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Date Published:Jul 9, 2009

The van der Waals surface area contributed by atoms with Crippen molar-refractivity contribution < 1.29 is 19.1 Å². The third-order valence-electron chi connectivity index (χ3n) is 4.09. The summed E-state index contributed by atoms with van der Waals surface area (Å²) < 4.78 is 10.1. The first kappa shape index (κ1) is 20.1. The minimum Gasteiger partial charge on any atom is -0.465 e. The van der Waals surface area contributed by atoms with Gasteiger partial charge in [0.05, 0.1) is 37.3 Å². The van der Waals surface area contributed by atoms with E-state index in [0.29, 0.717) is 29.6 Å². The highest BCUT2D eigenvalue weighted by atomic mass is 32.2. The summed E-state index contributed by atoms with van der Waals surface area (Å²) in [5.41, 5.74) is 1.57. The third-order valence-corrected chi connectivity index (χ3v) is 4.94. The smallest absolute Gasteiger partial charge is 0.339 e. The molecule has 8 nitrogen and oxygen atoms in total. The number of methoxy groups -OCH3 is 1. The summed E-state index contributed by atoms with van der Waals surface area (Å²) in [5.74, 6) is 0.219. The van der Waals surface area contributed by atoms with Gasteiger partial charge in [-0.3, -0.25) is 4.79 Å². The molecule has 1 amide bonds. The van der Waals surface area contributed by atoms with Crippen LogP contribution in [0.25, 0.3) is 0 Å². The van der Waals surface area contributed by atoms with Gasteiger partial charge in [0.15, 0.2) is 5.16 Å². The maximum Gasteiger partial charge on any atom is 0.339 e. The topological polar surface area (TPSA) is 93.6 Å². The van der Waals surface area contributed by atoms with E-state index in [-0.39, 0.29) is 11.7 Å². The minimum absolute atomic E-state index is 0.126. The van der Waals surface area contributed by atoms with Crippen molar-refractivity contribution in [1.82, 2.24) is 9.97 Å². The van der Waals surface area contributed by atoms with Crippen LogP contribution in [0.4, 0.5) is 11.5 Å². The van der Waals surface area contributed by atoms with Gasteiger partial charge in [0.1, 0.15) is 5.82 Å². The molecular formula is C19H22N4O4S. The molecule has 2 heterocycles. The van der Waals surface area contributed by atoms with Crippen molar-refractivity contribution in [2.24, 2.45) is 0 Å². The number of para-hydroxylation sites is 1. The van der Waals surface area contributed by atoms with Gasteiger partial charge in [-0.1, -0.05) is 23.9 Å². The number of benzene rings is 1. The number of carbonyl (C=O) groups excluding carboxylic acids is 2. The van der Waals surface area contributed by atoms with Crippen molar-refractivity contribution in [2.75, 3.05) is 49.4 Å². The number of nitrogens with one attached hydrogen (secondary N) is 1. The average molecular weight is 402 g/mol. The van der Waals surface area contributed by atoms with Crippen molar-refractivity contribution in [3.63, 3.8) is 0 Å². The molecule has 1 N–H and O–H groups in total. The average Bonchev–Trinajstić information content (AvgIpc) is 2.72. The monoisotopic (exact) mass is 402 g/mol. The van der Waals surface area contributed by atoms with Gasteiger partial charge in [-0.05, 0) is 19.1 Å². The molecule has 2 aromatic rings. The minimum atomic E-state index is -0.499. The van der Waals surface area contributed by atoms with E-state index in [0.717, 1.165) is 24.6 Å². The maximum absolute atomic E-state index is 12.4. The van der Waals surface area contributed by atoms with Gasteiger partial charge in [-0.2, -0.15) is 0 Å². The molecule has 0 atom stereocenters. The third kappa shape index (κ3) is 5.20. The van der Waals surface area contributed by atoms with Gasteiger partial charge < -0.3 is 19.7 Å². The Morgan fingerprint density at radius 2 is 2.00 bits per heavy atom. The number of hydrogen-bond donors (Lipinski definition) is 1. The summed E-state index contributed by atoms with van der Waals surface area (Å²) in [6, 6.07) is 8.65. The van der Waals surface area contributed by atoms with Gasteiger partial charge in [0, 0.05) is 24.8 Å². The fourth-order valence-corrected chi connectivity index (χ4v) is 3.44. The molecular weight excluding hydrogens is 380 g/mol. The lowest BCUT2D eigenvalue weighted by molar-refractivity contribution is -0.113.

Snyder and Kick’s (1979) measure of world-system position continues to serve as the premier trichotomous network indicator of a state’s location in the capitalist world economy. In this study, we identify several problems with this orthodox measure concerning its age, informal construction, and incorporation of inappropriate networks. We introduce a trichotomous network measure of world-system position that addresses these concerns, applying Borgatti and Everett’s (1999) core/periphery model to a three-tiered partition using international trade data. Our trichotomous measure of the trade network identifies an expanded core, consisting of an old orthodox core joined by a set of upwardly mobile states. We estimate the effect of world-system position on economic growth and find that our trade measure significantly outperforms Snyder and Kick’s orthodox measure. When controlling for human capital, the strong effects of our trade measure persist, while the weaker effects estimated by the orthodox measure largely disappear. Moreover, our models with human capital reveal that states economically converge within world-system zones, while continuing to diverge between zones.